Kate Sweetman spent some time interviewing directorsof Norwegian companies who went through the change. She interviewed men and women, all of whom were already directors, and almost all of whom opposed the change. Two years later, in a series of one-on-one interviews, every single person said that the boards were measurably improved with the addition of the women…some direct quotes:

* “If I had to generalize about the differences between men and women on boards? Women are more interested in getting the facts. Much more prepared; ask many more questions. Men tend to shoot from the hip.

* “What do women bring? We used to be a fraternity of men sitting on each others’ boards. The real issue is the fraternity of men. It is necessary to break up the in-breeding. It is unhealthy how the men protect each other. They are unwilling to go up against the CEO, for example.”

* “Think about the difference between an evening out with 3 of your girlfriends, or a guy and 3 of his guy friends, or two couple friends going out. It is always more interesting when the couples go out. Very different dynamics. The group dynamics totally change. More civilized. Less swearing, less jockeying for position. The problem with jockeying is that jockeying is about the individual’s position, not about the company.”

And Aagoth Storvik and Mari Teigen, both senior researchers at the Institute for Social Research in Oslo, released a study that argued that without both the compulsory quotas and the accompanying sanctions for non-compliance, it would be next to impossible to increase the number of female board members. This articlein Der Spiegel quotes from the study, and the researcher, pointing out that 7 years after the concept was introduced, nobody in Oslo is worried about it any more.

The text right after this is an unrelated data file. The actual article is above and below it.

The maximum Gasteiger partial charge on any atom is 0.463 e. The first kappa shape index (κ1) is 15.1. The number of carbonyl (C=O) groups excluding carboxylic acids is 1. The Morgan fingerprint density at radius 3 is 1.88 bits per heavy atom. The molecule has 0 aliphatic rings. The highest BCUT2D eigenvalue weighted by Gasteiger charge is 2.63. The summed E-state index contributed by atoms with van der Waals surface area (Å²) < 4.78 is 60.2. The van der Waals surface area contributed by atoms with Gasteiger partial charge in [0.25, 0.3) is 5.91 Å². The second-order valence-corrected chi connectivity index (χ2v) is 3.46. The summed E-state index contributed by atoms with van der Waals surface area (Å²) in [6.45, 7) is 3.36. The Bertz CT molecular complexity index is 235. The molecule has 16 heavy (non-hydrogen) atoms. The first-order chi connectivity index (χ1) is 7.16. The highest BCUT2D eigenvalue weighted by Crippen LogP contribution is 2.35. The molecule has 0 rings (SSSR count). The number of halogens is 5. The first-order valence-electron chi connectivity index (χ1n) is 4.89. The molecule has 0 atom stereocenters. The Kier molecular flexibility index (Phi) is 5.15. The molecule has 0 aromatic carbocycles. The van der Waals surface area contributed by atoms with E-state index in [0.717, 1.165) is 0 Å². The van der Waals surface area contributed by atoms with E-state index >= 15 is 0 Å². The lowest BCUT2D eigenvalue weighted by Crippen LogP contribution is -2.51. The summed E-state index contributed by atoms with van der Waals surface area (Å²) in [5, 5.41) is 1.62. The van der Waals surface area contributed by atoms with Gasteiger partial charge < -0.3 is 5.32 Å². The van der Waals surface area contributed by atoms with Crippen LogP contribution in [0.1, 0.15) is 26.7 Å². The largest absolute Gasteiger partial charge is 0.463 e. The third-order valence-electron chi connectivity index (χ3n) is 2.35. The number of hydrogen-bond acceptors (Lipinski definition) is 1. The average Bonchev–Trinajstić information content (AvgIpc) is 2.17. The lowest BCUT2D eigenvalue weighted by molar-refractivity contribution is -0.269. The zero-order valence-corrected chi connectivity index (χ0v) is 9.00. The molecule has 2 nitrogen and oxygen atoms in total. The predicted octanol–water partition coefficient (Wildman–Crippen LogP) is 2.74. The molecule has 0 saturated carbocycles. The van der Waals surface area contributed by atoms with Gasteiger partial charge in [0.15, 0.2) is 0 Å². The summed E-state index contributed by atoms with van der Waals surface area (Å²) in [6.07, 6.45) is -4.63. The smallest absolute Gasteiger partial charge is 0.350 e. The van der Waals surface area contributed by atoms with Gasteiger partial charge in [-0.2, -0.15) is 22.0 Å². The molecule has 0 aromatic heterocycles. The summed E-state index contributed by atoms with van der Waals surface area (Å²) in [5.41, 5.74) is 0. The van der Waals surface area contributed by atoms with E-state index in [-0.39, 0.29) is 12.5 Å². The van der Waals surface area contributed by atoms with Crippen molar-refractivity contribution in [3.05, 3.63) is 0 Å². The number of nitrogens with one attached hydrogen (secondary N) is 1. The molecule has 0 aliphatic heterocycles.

“But after the reform went into force almost nobody seemed to object, hardly anybody is writing about it in the newspapers any more or telling us about negative experiences.”

Australia, where the percentage of women on listed boards was 8% in 2010, recently went through a period of soul searching about this issue. The same arguments as were used in Norway (here outlined by Kate Sweetman) were used as to why quotas are a bad idea:

Quotas are wrong because they are about diversity and business is about meritocracy; quotas are simply a form of institutionalized reverse discrimination–what about the men?; government has no business interfering with the workings of business; quotas on boards flew in the face of shareholder rights; if qualified women existed, we would already have them on the boards; women don’t really want this anyway.